Black Friday Black Friday
Black Friday ultimate sale! Get up to 80 % extra free points! More information here

Factory (method)

Software design Design patterns GOF Creational patterns Factory (method)

The Factory design pattern is one of the most important design patterns which allows higher abstraction when creating a class instance than a classical constructor. Typically, it's used to encapsulate more complex instance initialization and to create different instance types based on a string.

Motivation

In applications, it sometimes happens that we need to create an instance of a class and initialize it further more. Form components are a good practical example where creating an instance is not just enough, but we also need to set many other properties (dimensions, caption, position, color...). If you create 20 similar buttons somewhere in your application and it takes 10 lines to create each button, you might consider separating the code into a method. Congratulations, you have just invented the factory (of course, the pattern has some more formalities).

The factory can also store variables needed to create the instances. Like this, these variables don't need to be passed through the entire application. Another advantage is the return type which doesn't have to be exactly the type of the instance we're creating. We can return one of the parent classes or even an interface. We'll take a closer look at each of these cases.

The Factory design pattern comes in different forms and there are also its other variations (Factory, Abstract Factory, Factory Method, Simple Factory) and various sources usually interpret them differently. However, the core idea is always the same.

Factory Method

The Factory Method design pattern uses a method calling the constructor. It comes in many different forms, sometimes it can use inheritance and it's mostly written against an interface. We'll show the simplest implementation here. The key principle is to separate the construction of a particular instance into another class, which prevents polluting the original class with construction code.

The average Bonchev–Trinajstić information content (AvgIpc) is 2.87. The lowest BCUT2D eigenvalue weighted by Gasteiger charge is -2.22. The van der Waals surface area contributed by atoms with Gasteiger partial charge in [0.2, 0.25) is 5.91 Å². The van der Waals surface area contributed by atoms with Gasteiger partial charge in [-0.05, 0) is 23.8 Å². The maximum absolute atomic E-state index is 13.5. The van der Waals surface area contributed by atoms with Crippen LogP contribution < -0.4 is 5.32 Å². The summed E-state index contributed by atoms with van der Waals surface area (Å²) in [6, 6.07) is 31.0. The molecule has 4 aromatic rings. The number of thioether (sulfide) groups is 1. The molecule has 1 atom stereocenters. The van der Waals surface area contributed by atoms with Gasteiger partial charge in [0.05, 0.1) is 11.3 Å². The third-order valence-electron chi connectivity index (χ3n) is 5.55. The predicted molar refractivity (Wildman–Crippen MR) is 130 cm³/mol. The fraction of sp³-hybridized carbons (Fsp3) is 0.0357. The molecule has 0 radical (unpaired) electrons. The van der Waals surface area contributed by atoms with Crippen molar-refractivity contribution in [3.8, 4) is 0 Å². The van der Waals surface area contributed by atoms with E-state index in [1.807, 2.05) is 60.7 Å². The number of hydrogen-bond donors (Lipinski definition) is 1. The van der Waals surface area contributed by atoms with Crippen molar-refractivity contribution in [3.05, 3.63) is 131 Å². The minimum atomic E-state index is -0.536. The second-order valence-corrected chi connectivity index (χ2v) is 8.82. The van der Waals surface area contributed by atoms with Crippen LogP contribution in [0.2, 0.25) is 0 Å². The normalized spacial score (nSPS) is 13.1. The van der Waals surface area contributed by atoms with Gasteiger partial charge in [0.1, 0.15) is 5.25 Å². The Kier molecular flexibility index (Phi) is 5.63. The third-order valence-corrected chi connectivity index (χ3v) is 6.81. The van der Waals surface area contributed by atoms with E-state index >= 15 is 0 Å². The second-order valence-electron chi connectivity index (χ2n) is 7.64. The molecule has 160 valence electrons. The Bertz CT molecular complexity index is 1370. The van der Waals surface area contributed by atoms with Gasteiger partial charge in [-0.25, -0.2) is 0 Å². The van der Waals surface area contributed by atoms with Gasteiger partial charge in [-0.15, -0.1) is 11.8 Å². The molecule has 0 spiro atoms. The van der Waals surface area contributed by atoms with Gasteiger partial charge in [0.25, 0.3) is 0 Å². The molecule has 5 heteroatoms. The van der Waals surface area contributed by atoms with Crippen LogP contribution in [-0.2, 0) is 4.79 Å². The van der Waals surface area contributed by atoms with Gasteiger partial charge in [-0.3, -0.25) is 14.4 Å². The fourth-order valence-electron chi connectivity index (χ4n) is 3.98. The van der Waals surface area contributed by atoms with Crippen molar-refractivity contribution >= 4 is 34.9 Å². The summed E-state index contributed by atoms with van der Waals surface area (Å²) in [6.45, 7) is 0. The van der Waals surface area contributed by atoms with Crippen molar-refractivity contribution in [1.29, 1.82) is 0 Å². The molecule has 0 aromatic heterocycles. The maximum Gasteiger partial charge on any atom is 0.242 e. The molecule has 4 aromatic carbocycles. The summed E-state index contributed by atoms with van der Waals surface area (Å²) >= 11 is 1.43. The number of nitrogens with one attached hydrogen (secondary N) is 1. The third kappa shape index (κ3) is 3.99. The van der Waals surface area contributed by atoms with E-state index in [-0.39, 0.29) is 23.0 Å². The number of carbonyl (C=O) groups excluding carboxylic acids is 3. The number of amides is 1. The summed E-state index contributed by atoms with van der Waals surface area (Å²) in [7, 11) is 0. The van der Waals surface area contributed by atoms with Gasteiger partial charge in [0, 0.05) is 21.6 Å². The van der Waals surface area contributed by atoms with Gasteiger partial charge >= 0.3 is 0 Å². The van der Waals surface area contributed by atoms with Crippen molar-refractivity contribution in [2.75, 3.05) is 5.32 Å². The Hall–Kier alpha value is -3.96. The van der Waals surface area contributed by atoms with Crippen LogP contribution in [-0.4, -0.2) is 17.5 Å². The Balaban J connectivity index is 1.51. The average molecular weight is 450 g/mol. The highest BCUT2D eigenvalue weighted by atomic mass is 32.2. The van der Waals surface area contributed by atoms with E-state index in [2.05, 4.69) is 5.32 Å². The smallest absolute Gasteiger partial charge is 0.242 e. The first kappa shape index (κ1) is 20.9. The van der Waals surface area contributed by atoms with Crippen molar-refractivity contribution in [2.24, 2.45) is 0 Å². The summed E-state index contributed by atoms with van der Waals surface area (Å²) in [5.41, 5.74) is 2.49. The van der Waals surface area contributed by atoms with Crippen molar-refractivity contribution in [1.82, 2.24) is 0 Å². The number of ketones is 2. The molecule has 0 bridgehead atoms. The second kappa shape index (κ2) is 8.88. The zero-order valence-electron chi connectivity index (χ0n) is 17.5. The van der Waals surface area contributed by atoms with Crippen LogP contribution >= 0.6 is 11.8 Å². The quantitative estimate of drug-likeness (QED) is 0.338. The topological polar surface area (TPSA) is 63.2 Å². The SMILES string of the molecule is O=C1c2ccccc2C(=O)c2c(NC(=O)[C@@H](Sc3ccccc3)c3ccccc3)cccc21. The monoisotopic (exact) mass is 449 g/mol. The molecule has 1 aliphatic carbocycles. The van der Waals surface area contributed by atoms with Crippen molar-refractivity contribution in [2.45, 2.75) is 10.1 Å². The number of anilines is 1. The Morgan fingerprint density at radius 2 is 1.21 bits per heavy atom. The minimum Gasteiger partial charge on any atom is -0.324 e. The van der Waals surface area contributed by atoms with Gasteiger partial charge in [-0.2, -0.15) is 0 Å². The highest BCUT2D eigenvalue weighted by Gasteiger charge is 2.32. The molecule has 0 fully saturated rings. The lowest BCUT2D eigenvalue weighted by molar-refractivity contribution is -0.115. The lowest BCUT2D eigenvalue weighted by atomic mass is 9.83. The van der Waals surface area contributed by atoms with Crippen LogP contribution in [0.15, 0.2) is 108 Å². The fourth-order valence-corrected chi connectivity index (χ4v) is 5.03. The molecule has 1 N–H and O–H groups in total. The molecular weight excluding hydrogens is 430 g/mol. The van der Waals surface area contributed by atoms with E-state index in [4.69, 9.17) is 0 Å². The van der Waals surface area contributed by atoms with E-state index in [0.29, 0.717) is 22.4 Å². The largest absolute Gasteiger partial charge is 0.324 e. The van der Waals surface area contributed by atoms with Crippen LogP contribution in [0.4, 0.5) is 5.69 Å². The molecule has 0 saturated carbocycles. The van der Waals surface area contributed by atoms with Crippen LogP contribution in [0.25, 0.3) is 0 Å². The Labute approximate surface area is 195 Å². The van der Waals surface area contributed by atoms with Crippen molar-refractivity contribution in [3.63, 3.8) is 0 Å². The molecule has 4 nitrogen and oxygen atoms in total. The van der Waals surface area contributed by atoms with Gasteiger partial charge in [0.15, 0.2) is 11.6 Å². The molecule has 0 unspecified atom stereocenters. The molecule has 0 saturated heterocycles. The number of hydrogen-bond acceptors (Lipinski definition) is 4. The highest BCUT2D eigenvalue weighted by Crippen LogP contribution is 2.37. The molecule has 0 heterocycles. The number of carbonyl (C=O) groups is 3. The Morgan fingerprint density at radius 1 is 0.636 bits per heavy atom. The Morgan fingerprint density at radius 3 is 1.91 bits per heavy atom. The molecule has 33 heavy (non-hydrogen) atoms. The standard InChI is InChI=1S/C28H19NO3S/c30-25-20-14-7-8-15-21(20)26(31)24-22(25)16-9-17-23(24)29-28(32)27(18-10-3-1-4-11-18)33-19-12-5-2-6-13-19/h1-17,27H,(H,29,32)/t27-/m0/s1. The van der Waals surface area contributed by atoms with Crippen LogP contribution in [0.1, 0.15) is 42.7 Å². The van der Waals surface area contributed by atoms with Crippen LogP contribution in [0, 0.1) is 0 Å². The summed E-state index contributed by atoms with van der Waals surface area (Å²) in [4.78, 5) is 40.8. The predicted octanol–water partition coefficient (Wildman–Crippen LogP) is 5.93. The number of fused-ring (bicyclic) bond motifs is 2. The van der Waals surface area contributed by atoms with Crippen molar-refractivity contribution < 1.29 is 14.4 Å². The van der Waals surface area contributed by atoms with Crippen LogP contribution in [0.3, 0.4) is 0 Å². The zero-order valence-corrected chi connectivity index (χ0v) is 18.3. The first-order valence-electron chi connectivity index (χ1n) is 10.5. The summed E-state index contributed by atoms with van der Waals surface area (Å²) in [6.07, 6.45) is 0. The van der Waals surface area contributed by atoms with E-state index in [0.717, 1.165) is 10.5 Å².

class Car
{
        private string maker;
        private string model;

        public Car(string maker, string model)
        {
                this.maker = maker;
                this.model = model;
        }

}

class CarFactory
{
        public Car CreateFocus()
        {
                return new Car("Ford", "Focus");
        }
}

We have a simple class with a public constructor here. We can create specific car instances as:

Car mondeo = new Car("Ford", "Mondeo");

Because we often create Focus cars in our application or they are simply more important for us and at the same time, we don't want to interfere with the Car class, we can simplify their construction to just calling a factory class method:

CarFactory factory = new CarFactory();
Car focus = factory.CreateFocus();

If you imagine that Focus has e.g. 30 attributes initialized automatically now, the pattern will definitely pay off. And even if we needed Focus just in one place in our application, moving a complex initialization into another class clarifies the logic in the class using this instance.

Factory

The Factory design pattern is more general. Basically, it's like the Factory Method, because, again, it's a method which creates our instance. However, the requirements are much less strict here. The method can be declared as static (sometimes even in the same class, as we can typically see in Java). Here's another example:

class Car
{
        private string maker;
        private string model;

        private Car(string maker, string model)
        {
                this.model = model;
                this.maker = maker;
        }

        public static Car Focus()
        {
                return new Car("Ford", "Focus");
        }
}

In this variant of the pattern, a class instance can't be created in any other way than by the factory method (but of course, the constructor can be public as well).

We create an instance as:

Car focus = Car.Focus();

The simpler implementation is the advantage of a static method right in the class. Of course, we shouldn't have too many of them in the class and they should be somehow bound to the original class' functionality. Otherwise, they should be in a separate class. Perhaps the best example of such a static method is getting the current date and time in C# .NET: